All the good Nashville lawyers I know are so busy right now. This is a good problem to have, but, nevertheless, it is a problem. There’s simply too much demand right now.
I overheard one local lawyer telling a story about a frantic call he received from a client, who was freaking out because they hadn’t filed an Answer to a lawsuit, and it had been more than 30 days after service.
“Have they filed a Motion for Default yet? If not, then it’s not late.”
I’m sure the lawyer was more tactful in the actual conversation, but the reasoning has some basis in local custom. Often, in Davidson County courts, if a defendant files an Answer before the hearing on a Motion for Default Judgment and pleads a tenable defense, a court will not grant a judgment under Tenn. R. Civ. P. 55, under the theory that the justice system prefers that “matters be decided on the merits” not a technicality. (See, generally, Discover Bank v. Morgan, 363 S.W.3d 479, 491 (Tenn. 2012)).
A recent opinion from the Tennessee Court of Appeals shows that there are risks in waiting to file an Answer.
That case is Conserv Equip. Leasing, LLC v. Schubert Enterprises, LLC, No. E2022-00535-COA-R3-CV, 2023 WL 1489768 (Tenn. Ct. App. Feb. 3, 2023). There, the creditor filed a motion for default, and, a few days later, received a phone call from an attorney who “expected to be retained” by the defendants and asked for a 3 week continuance on the motion hearing. After the hearing was so continued, that defense attorney “fax-filed” an Answer at 3:59pm on the Friday before the Monday morning default hearing, with an original copy filed with the Clerk about 33 minutes before the hearing.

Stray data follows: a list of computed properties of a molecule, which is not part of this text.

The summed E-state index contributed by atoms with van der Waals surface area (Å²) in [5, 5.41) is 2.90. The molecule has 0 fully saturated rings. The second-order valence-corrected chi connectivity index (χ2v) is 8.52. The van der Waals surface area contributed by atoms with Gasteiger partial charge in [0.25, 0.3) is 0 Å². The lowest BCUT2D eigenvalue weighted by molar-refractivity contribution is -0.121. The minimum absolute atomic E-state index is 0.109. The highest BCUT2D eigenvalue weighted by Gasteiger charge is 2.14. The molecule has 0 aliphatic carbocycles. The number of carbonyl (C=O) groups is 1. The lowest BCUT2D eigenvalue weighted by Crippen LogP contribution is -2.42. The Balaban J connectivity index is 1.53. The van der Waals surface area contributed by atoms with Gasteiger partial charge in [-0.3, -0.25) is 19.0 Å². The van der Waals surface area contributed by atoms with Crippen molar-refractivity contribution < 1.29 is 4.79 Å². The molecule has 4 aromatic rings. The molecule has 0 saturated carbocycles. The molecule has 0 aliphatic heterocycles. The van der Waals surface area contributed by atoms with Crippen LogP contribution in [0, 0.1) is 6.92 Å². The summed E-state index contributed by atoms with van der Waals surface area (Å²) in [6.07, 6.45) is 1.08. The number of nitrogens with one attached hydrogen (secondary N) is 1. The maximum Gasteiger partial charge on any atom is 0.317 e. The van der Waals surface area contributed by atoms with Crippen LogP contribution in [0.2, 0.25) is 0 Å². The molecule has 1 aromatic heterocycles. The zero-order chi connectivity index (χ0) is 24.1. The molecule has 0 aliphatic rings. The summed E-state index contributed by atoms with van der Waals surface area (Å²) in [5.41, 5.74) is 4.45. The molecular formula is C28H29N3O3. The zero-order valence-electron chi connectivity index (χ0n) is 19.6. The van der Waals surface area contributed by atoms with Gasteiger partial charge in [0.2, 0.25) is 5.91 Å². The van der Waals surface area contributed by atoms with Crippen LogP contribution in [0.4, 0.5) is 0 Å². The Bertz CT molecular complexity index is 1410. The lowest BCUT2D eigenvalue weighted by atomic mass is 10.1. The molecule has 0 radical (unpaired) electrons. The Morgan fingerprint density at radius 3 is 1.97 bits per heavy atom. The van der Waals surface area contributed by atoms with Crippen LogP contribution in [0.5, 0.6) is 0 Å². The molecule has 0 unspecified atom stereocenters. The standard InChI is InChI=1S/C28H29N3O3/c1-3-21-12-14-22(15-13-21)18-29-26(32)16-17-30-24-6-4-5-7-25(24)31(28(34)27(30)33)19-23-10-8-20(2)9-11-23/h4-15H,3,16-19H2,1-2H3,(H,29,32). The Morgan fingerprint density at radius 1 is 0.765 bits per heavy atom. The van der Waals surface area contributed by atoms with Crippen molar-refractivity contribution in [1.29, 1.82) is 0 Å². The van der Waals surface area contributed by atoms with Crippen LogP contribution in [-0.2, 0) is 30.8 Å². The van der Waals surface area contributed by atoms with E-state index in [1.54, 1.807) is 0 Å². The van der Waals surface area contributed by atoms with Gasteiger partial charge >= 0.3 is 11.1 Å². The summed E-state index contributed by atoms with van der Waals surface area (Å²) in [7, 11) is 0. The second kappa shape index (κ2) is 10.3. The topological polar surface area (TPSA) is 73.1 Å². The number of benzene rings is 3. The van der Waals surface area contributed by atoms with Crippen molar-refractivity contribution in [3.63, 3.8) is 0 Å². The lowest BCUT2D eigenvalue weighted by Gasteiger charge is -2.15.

Defendant appeared at the hearing, objecting to the relief and presumably with filed Answer in hand, but the default judgment was nevertheless granted. At the trial court level, Defendants later tried to set aside the ruling on excusable neglect grounds and Tenn. R. C. P. 60.02.
The Court of Appeals noted that “[a]lthough courts construe Rule 60.02 ‘with liberality to afford relief from a default judgment,’ the movant bears the burden of showing ‘why the movant was justified in failing to avoid the … neglect’.” Id. at *2. The Court wrote that “[i]f the court finds that the defaulting party has acted willfully, the judgment cannot be set aside on ‘excusable neglect’ grounds…” and “[m]aking ‘deliberate choices’ amounts to willful conduct. Id.
In the end, the issue was remanded back to the trial court, whose order denying the Rule 60 motion failed to include findings of act and conclusions of law (per Tenn. R. Civ. P. 52.01). In short, the trial court didn’t provide any explanation for its ruling.
To be clear, though, the Court of Appeals didn’t say the trial court was wrong; instead, it sent it back down for the trial court to provide more explanation for its refusal to set aside the judgment. The most likely outcome, of course, is that the plaintiff will prepare a properly supported proposed order, the judge will sign it, and, then, that order will be appealed.
It’ll be an interesting case to watch, but, procedurally, it’s also a reminder: Don’t delay when dealing with court deadlines.